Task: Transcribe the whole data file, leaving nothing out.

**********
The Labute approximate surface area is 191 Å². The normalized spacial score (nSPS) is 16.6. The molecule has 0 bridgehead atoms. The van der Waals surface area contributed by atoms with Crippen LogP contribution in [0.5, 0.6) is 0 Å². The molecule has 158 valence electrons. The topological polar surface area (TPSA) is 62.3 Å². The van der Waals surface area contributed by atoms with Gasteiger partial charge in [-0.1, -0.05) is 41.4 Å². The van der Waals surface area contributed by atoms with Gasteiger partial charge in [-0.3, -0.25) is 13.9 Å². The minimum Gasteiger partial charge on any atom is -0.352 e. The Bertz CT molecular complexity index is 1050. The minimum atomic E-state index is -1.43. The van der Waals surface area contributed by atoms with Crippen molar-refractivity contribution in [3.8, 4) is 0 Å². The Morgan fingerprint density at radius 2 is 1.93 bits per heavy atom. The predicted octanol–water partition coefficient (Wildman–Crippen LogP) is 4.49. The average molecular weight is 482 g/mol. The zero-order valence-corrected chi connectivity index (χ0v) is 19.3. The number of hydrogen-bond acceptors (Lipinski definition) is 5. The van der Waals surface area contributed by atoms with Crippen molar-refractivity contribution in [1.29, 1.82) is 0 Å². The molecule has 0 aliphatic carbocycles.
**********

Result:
The Labute approximate surface area is 191 Å². The normalized spacial score (nSPS) is 16.6. The molecule has 0 bridgehead atoms. The van der Waals surface area contributed by atoms with Crippen LogP contribution in [0.5, 0.6) is 0 Å². The molecule has 158 valence electrons. The topological polar surface area (TPSA) is 62.3 Å². The van der Waals surface area contributed by atoms with Gasteiger partial charge in [-0.1, -0.05) is 41.4 Å². The van der Waals surface area contributed by atoms with Gasteiger partial charge in [-0.3, -0.25) is 13.9 Å². The minimum Gasteiger partial charge on any atom is -0.352 e. The Bertz CT molecular complexity index is 1050. The minimum atomic E-state index is -1.43. The van der Waals surface area contributed by atoms with Crippen molar-refractivity contribution in [3.8, 4) is 0 Å². The Morgan fingerprint density at radius 2 is 1.93 bits per heavy atom. The predicted octanol–water partition coefficient (Wildman–Crippen LogP) is 4.49. The average molecular weight is 482 g/mol. The zero-order valence-corrected chi connectivity index (χ0v) is 19.3. The number of hydrogen-bond acceptors (Lipinski definition) is 5. The van der Waals surface area contributed by atoms with Crippen molar-refractivity contribution in [1.29, 1.82) is 0 Å². The molecule has 0 aliphatic carbocycles.